Obey: 1. To carry out or fulfill the command, order, or instruction of. 2. To carry out or comply with (a command, for example).
Submit: 1. To yield or surrender (oneself) to the will or authority of another. 2. To subject to a condition or process.

But perhaps I digress slightly into a discussion of Biblical marriage. Or is it really a digression? It seems clear that many problems arise in modern society as the family structure degenerates and many children are raised in broken homes, perhaps where a succession of other adults come for a time and then leave. Is it surprising that these children may struggle to feel secure, and may find ways (often interpreted as ‘rebellion’ or ‘behavioural problems’) to express their uncertainty?

Of course, practically, it often does make sense for one parent to have the greatest day to day involvement with the children, and the more typical or traditional situation is where the mother remains home, or works part time, whilst the husband works longer and more demanding hours. It is not a question of time spent with the child, but rather the degree of involvement and commitment, and the ultimate responsibility. And alternative approaches are possible; I would love to see more families seriously consider these. My husband and I both work part-time, allowing us each to spend quality time with the children and have an equal, although very different, input into their education. When I say ‘different’, I refer not to our motivations and principles, but rather to the different strengths and weaknesses we both have. We believe our children will benefit from the broader education that we can offer them as a team working in this way. We are considered a little unusual, both in the workplace, and also within the church. But we remember that ultimately we are the ones who will have to give an account before God of how we have raised the children He has given us.

Friday, 20 July 2012

Discovering and embracing learning styles

I was reflecting on my last post, where I discussed the merits of understanding more about teaching and learning styles, and developing an individualised approach containing elements of active learning. However, I also wanted to make it clear that you don't need to have undertaken lots of qualifications or be working as an academic to be able to do this; rather my point was the irony that after apparent success in a mainstream, secular education system, it was only during my doctorate that I felt I learnt how to learn.

There are many resources available which help you determine the dominant learning style your child may have. I quickly browsed a few sites, and found this one, consisting of an overview, some sources to help you determine your child's individual strengths and then links to helpful homeschooling resources for all 'categories' to give a good introduction:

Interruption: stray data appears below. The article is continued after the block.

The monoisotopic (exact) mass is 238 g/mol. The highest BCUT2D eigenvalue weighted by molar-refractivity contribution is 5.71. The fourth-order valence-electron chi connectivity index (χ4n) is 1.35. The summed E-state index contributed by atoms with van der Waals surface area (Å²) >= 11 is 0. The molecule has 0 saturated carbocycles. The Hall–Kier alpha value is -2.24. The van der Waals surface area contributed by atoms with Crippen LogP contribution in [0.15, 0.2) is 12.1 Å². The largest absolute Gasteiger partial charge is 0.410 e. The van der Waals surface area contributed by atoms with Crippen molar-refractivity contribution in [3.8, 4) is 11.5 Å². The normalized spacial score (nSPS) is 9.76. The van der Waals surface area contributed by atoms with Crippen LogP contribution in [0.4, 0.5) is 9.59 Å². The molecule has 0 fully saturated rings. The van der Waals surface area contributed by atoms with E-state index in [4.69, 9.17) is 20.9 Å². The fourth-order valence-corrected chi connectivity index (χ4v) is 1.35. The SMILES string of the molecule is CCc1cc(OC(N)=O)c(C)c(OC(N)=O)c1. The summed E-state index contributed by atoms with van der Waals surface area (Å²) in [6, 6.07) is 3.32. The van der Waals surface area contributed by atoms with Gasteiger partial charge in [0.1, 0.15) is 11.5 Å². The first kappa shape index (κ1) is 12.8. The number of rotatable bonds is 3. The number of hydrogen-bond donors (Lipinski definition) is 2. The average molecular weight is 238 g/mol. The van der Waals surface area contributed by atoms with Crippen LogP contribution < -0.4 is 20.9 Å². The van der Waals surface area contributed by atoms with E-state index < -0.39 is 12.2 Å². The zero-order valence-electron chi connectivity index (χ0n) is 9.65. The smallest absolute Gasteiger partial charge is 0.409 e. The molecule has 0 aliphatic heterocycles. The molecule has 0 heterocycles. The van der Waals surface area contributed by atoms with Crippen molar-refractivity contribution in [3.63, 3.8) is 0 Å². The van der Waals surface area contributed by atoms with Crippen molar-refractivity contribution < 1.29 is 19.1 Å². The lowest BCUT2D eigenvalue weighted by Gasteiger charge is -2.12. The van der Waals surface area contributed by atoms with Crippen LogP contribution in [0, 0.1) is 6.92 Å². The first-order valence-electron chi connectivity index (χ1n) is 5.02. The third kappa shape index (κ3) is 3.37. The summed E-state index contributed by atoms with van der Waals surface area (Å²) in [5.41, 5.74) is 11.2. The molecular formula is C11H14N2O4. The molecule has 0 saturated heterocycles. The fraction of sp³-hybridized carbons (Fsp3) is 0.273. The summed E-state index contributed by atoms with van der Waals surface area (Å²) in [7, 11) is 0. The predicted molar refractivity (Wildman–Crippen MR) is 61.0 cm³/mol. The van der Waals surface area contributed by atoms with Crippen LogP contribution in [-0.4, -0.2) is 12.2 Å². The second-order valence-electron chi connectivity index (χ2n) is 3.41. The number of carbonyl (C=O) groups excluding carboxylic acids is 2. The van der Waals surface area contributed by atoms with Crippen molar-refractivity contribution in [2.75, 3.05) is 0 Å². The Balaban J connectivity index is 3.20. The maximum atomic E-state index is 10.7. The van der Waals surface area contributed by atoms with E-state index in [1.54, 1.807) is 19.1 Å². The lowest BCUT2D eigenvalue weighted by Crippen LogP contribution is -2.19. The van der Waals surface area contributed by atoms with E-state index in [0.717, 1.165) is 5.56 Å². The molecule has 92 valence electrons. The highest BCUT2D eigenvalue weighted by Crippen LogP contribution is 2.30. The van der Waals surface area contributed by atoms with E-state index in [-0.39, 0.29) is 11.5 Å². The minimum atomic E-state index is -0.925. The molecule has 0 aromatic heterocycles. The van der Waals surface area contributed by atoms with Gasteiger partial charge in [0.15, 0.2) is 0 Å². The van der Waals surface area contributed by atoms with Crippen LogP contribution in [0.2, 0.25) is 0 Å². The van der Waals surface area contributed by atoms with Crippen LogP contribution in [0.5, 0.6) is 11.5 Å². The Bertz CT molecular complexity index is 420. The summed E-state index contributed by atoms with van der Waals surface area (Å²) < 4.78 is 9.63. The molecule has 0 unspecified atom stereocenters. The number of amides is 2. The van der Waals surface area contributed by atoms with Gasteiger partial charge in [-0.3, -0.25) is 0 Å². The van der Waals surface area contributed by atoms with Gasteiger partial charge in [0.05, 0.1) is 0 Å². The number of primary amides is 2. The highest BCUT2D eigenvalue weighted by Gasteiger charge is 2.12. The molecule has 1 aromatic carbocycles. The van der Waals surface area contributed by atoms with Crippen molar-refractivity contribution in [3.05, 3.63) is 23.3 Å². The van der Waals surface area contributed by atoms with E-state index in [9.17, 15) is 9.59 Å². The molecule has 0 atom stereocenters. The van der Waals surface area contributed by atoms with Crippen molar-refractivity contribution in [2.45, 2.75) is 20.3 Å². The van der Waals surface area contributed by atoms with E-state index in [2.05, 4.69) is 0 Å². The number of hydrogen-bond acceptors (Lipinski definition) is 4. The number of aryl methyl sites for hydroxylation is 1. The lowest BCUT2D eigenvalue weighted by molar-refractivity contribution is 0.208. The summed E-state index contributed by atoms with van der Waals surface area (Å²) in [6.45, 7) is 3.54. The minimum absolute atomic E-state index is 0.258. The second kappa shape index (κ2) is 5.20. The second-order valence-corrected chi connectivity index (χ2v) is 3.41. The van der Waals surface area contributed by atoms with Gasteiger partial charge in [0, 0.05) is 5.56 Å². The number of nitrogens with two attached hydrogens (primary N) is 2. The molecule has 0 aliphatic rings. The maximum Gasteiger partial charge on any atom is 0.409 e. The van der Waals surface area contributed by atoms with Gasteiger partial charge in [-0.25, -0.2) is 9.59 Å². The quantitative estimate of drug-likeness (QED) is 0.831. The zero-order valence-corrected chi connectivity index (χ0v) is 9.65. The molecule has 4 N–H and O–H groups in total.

http://trixishomeed.blogspot.co.uk/p/learning-styles.html

It is interesting to note that although some children clearly do thrive under the classical, sit at a desk and learn type model, there are others who risk being mislabelled as having special educational needs because this is not helpful for them. I note there is a comment on the 'fine line between kinaesthetic learners and ADHD'. Without being dismissive of children who truly struggle with behavioural and learning disorders, and without entering into a full discussion of these, I am concerned by the number of friends I have whose children (especially boys) are acquiring 'labels' which categorise them as having special educational needs. Some of them seem to be very healthy, very lively boys who need a good balance of physical activity interspersed with more focussed learning activities; ideally the two would be combined, through field trips (which could be as simple as a walk in the park or beside a river) and practical/ experimental work. This tendancy among boys might also underpin the evidence arising from Scandinavian countries that formal education has no particular benefit in children under the age of seven, and that boys in particular benefit from a much freer childhood (in direct contrast to the UK government agenda which seems to seek to formalise education from an ever younger age).

Thursday, 19 July 2012

Reflection on teaching for active learning


What kind of learner are you? Have you ever thought about it? I grew up thinking that there was only one way to learn – and that was to memorise everything I possibly could, and then repeat it back appropriately for the purpose of exams. This served me well – straight As throughout school, distinctions and prizes for both my undergraduate degrees – but I often had a feeling that I was somehow cheating. I didn’t really know much, I certainly did not understand all of the information I ‘knew’, and I would often meet others who seemed much more conversant and familiar with those very facts, and who were able to translate them into real life. I was easily swayed by persuasive arguments, and could find myself agreeing with both sides during a debate. Had I really learnt? Does it really matter, given that my qualifications then opened the right doors for me to progress in the areas which interested me most?